A stunning memoir of coming of age and recovering from anorexia in the 2020s
Charlotte Bellows wrote The Definition of Beautiful between the ages of fifteen and seventeen, in the wake of lockdown and in recovery from anorexia. In the tradition of Sylvia Plath in The Bell Jar and Françoise Sagan in Bonjour Tristesse, Bellows writes with deceptively straightforward urgency, pushing through society’s constraints on the bodies and minds of girls and women to offer a story both achingly familiar and devastatingly new.
In 2020, fourteen-year-old Charlotte’s lifelong drive to achieve ‘perfection’ distorts into an all-encompassing obsession. Living between the suffocating world of lockdown and an uncanny dreamscape inhabited by competing avatars, Charlotte faces a parade of masked faces in hospital rooms, the aftermath of first love, the erosion of lifelong friendship, and the agony of seeing her illness devastate her family as it threatens to destroy her; as the world reopens, she finds new connections and mentors, new joy, new ways of thinking, new ways to be.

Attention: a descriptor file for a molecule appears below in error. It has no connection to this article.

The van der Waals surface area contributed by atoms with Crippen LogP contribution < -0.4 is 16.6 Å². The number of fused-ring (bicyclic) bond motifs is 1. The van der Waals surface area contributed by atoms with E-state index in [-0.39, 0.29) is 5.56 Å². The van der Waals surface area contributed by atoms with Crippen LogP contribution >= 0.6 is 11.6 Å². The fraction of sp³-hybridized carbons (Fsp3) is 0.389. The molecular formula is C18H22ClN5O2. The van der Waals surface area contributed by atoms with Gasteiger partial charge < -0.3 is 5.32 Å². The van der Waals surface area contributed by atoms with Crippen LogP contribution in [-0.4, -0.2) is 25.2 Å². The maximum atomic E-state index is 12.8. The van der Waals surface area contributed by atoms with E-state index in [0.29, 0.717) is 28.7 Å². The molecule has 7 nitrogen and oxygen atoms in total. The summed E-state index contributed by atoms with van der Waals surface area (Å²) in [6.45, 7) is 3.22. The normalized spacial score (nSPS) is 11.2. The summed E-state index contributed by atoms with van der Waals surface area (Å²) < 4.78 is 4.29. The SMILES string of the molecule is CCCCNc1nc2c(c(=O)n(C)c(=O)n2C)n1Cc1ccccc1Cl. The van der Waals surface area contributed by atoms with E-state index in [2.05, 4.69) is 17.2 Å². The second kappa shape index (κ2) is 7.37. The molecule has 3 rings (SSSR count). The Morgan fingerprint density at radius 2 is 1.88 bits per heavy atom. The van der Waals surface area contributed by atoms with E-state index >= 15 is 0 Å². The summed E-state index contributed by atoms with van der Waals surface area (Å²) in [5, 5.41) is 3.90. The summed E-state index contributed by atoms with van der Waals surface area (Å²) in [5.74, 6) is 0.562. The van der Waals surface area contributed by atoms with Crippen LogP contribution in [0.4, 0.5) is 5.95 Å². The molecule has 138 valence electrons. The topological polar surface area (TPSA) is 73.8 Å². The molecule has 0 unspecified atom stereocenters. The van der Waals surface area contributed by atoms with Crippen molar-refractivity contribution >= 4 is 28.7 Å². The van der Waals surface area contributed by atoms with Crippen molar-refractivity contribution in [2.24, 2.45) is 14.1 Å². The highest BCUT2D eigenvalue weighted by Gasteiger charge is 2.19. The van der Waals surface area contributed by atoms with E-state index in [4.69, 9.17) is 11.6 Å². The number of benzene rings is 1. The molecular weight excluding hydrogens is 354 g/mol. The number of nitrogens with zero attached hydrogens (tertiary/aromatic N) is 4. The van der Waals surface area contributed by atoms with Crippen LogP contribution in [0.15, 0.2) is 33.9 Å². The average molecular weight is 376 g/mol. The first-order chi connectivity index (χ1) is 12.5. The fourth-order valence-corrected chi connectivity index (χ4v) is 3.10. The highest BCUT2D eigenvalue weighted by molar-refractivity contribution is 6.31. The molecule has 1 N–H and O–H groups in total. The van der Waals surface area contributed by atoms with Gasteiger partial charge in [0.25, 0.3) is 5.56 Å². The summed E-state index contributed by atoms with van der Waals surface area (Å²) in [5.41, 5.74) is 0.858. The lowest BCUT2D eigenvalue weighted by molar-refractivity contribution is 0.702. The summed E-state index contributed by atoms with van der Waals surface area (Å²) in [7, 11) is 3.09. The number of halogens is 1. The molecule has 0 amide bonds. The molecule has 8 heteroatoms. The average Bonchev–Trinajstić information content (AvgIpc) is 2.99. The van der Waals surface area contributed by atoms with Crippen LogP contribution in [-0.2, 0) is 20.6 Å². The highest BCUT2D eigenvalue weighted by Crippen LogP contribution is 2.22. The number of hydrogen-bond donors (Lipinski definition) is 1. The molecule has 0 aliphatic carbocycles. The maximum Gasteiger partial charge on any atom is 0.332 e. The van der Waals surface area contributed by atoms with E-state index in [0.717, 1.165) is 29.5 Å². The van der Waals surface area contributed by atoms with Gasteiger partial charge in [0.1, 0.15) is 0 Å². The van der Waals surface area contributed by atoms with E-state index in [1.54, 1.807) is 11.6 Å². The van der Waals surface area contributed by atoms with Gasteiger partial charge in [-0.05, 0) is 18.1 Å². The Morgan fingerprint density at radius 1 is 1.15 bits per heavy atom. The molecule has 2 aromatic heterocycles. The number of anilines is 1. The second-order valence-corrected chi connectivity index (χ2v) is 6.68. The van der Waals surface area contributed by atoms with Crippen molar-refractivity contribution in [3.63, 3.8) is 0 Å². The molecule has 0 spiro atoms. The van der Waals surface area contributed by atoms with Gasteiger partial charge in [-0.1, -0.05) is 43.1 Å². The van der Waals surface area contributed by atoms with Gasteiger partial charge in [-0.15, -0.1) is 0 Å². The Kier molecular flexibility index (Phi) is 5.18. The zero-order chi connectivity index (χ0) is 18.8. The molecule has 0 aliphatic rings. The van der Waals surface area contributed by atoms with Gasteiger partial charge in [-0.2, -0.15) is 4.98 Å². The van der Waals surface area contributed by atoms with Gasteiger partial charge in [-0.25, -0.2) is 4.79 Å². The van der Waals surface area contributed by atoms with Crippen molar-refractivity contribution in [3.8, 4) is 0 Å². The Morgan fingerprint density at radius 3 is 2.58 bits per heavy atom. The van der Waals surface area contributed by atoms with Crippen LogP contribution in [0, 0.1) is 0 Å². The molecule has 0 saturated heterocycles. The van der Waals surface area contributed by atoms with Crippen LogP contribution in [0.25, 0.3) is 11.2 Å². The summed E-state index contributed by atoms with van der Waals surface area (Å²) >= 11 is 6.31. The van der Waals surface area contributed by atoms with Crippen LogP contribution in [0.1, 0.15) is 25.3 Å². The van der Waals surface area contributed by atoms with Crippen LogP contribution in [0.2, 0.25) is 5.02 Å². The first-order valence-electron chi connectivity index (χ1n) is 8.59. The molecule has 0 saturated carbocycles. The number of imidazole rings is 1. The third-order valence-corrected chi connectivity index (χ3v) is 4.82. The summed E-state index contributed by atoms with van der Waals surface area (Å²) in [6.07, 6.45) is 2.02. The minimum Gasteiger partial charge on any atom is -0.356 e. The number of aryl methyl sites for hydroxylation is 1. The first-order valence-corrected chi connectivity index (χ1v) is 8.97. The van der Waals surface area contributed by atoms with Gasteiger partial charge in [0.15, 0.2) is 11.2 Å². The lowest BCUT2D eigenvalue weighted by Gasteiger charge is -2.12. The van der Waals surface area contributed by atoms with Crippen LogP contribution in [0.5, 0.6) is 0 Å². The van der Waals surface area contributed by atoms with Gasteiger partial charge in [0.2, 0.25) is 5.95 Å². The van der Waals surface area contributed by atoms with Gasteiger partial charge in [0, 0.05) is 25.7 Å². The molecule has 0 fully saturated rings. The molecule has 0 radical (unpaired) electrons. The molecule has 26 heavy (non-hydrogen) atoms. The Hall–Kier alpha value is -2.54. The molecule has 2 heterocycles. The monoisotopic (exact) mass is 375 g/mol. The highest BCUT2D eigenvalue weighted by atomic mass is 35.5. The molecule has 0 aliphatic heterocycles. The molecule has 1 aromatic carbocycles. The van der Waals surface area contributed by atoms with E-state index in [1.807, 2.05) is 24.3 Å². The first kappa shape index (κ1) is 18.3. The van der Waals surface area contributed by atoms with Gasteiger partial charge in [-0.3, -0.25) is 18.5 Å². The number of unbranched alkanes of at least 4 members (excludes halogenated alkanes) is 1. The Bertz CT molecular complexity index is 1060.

Charlotte Bellows offers a potent fusion of insight and innocence — a story for those who suffer or have suffered from eating disorders, but, more, a vital coming of age story of a young gay and artistic woman, tugged and throttled by a myriad of pressures, not least from the dark gravity that is the underside of her own creative drive.